I had taken on some extra tutoring for two hours per day five days a week, in the late afternoons in November and December 1988 and up to the last few days before departure on leave in Mid-January. I had to return to the same daytime navy classroom to try to salvage as many students who simply couldn’t keep up with the regular classes. (Hell, it was 12 bucks a hour extra— the price of a b-g in Thailand at that time, oh, my time passes, (“tempus fuegit) which I wisely set aside for my own holiday plans as we had two upcoming vacations and I sure didn’t want to spend them on base, including that two week (actually 16 day) break scheduled in mid-January 1989 and a full six weeks for the Ramadan period in the early March to mid- April time frame. Hotels were fairly cheap in Bangkok at the time as recall, 300-400 baht per night– I was well on my way toward systematically reducing the debt but I knew if I didn’t relax somehow I was heading for the loony bin as well. Even with the two trips to LOS in January and April and surprisingly again for another two weeks in July 1989 I was still able to pay down that mountain of bills except for a very small amount which eventually became manageable. “Repeat after me students: He is, she is,” oh, no, teacher” the reply came, “don’t talk about women, haram, haram (forbidden, forbidden).” “Ok” I said, “let’s talk about donkies, it is…. They are,” “that’s better, teacher.”
Well, amidst the struggle I received a letter in December 1988, just two months after I had arrived in the Madhouse, from a friend I had known in Saudi on the first go round and who invited me to come out and visit him in Thailand. I had no idea what to expect and wasn’t prepared for the things I saw when I got here.
In the eighteen months since the divorce in May 1987 until the time of my departure from the USA for the KSA in October 1988, I had only managed to secure a single but most unrewarding and distasteful date (a one night score with a waitress who would have probably removed her clothes and done the dirty with just about any male of the species who happened bye—so much for western women!) By the way, at the time of this once in a lifetime experience, her husband was off in a prison somewhere nearby, serving time for an attempted murder charge and due to get out soon thereafter– is the best way to describe it I guess) I was ready for a change in my luck.
Perhaps some of your American readers remember a stupid show on in the USA in the 60’s and 70’s called "Hee Haw"? There the characters sang a song with the lyrics, which went something like this:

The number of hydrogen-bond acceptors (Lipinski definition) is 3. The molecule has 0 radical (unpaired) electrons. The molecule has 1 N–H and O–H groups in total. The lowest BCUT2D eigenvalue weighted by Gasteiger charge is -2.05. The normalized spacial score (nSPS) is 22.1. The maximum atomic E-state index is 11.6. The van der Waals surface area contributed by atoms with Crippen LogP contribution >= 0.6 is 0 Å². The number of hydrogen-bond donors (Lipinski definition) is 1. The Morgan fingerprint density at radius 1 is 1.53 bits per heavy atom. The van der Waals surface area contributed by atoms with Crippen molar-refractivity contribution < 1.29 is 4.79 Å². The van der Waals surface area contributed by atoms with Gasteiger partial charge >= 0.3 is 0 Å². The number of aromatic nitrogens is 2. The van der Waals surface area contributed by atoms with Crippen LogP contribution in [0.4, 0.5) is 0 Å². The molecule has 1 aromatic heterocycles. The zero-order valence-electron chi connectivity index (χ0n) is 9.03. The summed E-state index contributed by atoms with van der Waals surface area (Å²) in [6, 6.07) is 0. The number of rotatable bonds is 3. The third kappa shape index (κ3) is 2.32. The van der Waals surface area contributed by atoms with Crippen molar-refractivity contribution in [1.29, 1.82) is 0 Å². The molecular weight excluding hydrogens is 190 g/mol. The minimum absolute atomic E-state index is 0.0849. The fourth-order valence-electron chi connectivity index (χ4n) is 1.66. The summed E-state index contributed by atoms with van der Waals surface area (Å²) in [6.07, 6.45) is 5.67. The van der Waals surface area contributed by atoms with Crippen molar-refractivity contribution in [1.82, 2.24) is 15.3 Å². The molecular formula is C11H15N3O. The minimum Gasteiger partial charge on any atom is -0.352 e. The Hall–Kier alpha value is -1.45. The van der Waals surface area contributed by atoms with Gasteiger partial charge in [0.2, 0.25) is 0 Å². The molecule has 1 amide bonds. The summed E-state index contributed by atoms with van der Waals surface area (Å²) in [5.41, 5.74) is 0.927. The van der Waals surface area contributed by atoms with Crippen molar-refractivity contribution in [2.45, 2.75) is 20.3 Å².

Rue, despair and agony on me Deep dark depression, excessive misery. If it weren’t for bad luck, I’d have no luck at all, Rue despair and agony on me. That was my theme song for nearly two years.
HOW I GOT TO THAILAND
Well, disappointingly, my friend JH who had asked me to come out to help him start a school for kids completely controlled my first foray into Thailand. He did not want me to go carousing about at night with the local Thai girls as it was against his strict religious upbringing to encourage the likes of a desperate man, a sinner by nature, you know the type, in need of an available good loving woman, willing, ready and/or able to deprive a man of his hard-earned cash. He knew I had gotten divorced and he was prepared to apply the male chastity belt as soon as I arrived at Don Muang. Remind you of Manchurian Candidate? Torture time.
But during that first short two-week break he didn’t blindfold me, I could still see what I could see and I liked what I saw. In other words, I did start to look around. I wasn’t blind although I was controlled. Remember that I was seriously damaged merchandise and hadn’t gotten my head on right. (Gotta get your mind right, Luke…) I was still smarting from those previous defeats. But I was determined to take my second vacation and come back to Thailand unfettered and carefully avoided letting my friend who was living up country know I was coming back to Thailand the next time. No handcuffs could have kept me from breaking loose this time. (I don’t care if it rains and freezes as long as I got….) ~I did return reluctantly to KSA, stillfacing piles of bills. “And miles to go before I sleep, and miles to go before I sleep.” (Robert Frost).
In April 1989, I now was on my second visit to the magnificent Thailand I had only been able to see, not experience. I arrived in LOS with several of my straight teaching colleagues aboard the same flight— fortunately, all of these guys were normal, straight, horny and weird red-blooded single males ready to score. We were in the minority at the navy base. Without my previous friend to hold me back I was amongst the proverbial farang waiting to be singled out and manhandled by any clever Thai woman who could smile in my direction. Just smell those pheromones.